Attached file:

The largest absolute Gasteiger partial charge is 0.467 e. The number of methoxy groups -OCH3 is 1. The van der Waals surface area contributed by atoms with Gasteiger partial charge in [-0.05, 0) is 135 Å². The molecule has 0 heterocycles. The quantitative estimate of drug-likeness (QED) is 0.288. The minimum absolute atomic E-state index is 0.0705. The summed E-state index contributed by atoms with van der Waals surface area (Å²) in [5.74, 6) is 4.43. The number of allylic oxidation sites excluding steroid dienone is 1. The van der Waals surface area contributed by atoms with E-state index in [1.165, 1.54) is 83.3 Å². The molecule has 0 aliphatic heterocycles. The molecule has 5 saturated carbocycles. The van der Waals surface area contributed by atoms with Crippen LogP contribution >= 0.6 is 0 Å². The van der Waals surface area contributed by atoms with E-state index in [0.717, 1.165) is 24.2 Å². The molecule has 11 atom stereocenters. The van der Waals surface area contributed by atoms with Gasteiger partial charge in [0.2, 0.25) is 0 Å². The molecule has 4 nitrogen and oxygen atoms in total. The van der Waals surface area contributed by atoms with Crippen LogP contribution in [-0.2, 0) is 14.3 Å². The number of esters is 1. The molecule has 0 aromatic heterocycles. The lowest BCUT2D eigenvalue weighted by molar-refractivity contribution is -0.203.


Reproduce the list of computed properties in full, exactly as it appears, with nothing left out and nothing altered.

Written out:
The largest absolute Gasteiger partial charge is 0.467 e. The number of methoxy groups -OCH3 is 1. The van der Waals surface area contributed by atoms with Gasteiger partial charge in [-0.05, 0) is 135 Å². The molecule has 0 heterocycles. The quantitative estimate of drug-likeness (QED) is 0.288. The minimum absolute atomic E-state index is 0.0705. The summed E-state index contributed by atoms with van der Waals surface area (Å²) in [5.74, 6) is 4.43. The number of allylic oxidation sites excluding steroid dienone is 1. The van der Waals surface area contributed by atoms with E-state index in [1.165, 1.54) is 83.3 Å². The molecule has 0 aliphatic heterocycles. The molecule has 5 saturated carbocycles. The van der Waals surface area contributed by atoms with Crippen LogP contribution >= 0.6 is 0 Å². The van der Waals surface area contributed by atoms with E-state index in [0.717, 1.165) is 24.2 Å². The molecule has 11 atom stereocenters. The van der Waals surface area contributed by atoms with Gasteiger partial charge in [0.2, 0.25) is 0 Å². The molecule has 4 nitrogen and oxygen atoms in total. The van der Waals surface area contributed by atoms with Crippen LogP contribution in [-0.2, 0) is 14.3 Å². The number of esters is 1. The molecule has 0 aromatic heterocycles. The lowest BCUT2D eigenvalue weighted by molar-refractivity contribution is -0.203.